You wonder what? And they wonder why like clients are taking this stuff in out.
Ben Aston Yeah. So in terms of the one of the things you talked about was introducing to Digiday like the metered paywall I'm curious about that component and how that. Translated or didn't translate well as you launched these new sites and how the community dynamic impacted that, maybe.
Brian Morrissey So I think there's two things. When you think about what model is right for, cause there's a lot of different flavors of subscription and membership only, and you need to think about what makes the most sense for your community or audience. And you have to be honest about whether you have which you have.
But also you have to be honest about what works for you internally, not just financially. And I think that's really critical because sometimes you get it, it's more than just accounting. Like people are involved in it and people are not don't neatly fit into spreadsheets.
So what I mean by that is when we first started the membership. We wanted to create a completely different experience for members. And the idea was like, it was going to be, I know it's like cliche now that everyone uses plus. But at the time it wasn't and got pushback from people internally so that you can name it.
Digiday plus because Google plus was such a disaster, I'm like, nobody's going to hold Google plus against us and then give me a break. Anyway, I'm glad we went with plus, but the idea was you like digitally navigate Digiday plus, and I see this like tech crunch, extra crunch. Okay, great. So we started around like a magazine and like meet ups and community and stuff like this.
And what we quickly realized was that we were, this didn't make sense to both our audience and internally it didn't make sense to our audience because it wasn't, we were, they really liked like our core product. And we were saying, no, here's another product you should pay for. Even if it's a related product, it was weird.
And internally it didn't work was because, like we had a machine built and optimized and people trained in order to execute on a particular product, well newsletters and websites and events and stuff like that. And then we were trying to introduce this other thing that required different dynamics and frankly, a different skill sets than you necessarily had when it came to a magazine, for instance.
So we just rethought it and went back to what we were best at. And T to me, a meter made the most sense because it allowed us to externally be like, look, you really, you like this product. And so, We're going to give you some of it for free, but if you're really into the product you're going to need to pay.
It's very, I think it's fairly clear. And then internally more importantly, it could be just focused on making good shit that people want to pay in order to read. That's it and the stuff you're good at this stuff. You're good at already doing, keep doing it, do more of it. Not necessarily do more of it, but do it better, go deeper.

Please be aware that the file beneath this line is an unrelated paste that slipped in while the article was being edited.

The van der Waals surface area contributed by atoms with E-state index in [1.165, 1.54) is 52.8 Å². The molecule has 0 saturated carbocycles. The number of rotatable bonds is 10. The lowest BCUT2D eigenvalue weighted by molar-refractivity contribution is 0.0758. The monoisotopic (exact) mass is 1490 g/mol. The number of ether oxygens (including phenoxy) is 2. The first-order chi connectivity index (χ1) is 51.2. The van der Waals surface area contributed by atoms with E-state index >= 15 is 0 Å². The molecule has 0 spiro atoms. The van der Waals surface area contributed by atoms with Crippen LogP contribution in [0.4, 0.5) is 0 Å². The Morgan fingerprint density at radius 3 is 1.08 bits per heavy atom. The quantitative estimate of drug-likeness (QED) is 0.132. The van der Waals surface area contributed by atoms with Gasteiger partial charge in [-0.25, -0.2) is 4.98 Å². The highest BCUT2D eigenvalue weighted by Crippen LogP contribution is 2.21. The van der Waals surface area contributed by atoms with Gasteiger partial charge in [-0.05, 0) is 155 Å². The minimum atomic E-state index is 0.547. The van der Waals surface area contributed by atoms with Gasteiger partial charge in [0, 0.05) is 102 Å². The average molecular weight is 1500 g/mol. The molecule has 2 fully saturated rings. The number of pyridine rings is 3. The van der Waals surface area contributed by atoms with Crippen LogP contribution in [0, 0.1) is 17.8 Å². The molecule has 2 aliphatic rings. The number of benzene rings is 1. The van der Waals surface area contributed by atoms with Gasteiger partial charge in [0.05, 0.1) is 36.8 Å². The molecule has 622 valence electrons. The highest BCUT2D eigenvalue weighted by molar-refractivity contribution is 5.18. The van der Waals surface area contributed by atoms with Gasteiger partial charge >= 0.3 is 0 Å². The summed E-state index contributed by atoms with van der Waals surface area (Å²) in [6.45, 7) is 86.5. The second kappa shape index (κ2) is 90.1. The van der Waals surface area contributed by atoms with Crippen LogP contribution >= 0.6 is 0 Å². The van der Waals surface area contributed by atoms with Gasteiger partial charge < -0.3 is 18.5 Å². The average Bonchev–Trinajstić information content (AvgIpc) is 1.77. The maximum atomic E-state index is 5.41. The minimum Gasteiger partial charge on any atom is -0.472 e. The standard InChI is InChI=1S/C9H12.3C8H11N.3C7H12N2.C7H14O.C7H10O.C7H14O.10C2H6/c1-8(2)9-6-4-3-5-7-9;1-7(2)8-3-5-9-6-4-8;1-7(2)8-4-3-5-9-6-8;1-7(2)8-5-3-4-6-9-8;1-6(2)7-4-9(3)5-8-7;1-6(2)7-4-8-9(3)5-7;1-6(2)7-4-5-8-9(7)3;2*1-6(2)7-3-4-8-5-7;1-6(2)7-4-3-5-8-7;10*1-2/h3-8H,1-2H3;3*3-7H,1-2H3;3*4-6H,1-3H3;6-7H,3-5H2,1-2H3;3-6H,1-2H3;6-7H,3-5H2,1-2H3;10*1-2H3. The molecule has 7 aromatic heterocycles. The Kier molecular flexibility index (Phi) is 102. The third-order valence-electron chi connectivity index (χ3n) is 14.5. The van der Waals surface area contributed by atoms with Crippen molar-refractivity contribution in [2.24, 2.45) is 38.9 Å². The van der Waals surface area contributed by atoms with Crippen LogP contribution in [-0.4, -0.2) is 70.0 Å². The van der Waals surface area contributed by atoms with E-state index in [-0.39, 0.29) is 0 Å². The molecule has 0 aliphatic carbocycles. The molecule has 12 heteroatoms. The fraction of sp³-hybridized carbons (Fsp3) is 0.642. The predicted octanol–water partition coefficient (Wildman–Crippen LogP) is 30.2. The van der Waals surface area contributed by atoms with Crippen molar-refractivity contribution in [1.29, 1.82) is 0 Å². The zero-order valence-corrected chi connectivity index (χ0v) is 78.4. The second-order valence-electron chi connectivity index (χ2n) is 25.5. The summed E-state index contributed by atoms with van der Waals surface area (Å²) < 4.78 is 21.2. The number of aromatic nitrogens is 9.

And the other stuff, whether it's a magazine or meetups and stuff like this, that's extra that's. Cause to me, that's not like enough of a core value proposition. So I know there's downsides to, to metering, but to me it struck me that the best balance between what the needs were of the community and what the needs were.
Both financially for the company, but also like internally for keeping people saying and putting them in positions to succeed.
Ben Aston Yeah. So in terms of the, so the primary component of the membership was the unlimited access to content.
Brian Morrissey Yeah. I found that like before we had the meter, I used to go on like our events and I'd be like, listen, I need a slide, every blah, blah, blah, every four sessions in order to like, be selling this membership thing.
I was like the sales person and chief and what I found was like, the slide just had these walls of like bullet points and stuff like that. And you get this and you get this and. Yeah. When we started sketching out this membership program I was joking. I said, the one thing we can't do is the football phone.
And there was this like sports illustrated ad back in the 1980s, that was like, you get 52 issues and you get the swimsuit issue. And also if you act now you get the football phone. And even as a kid, I was like, my God, they're just like, try it. Anything. I want that what does a football phone have to do with I just wanted the football phone.
I don't know. I just felt we were trying to throw a lot of stuff against the wall and see if it stuck. Whereas like personally, I think, less is more, I don't trust those Greek diners with the, like the 47 pages, the menu. Like they can't make half that stuff in a way. Are they going to make a shrimp scampi at 3:00 AM second?
Why even have it on there, stick to the meatloaf and the eggs and stuff. And then
Ben Aston I think the interesting thing about there's an interesting dynamic here, because I think what you're talking about in terms of a metered paywall that to me sounds like more of a you have more of an audience more than you have a community who would be willing to pay for that.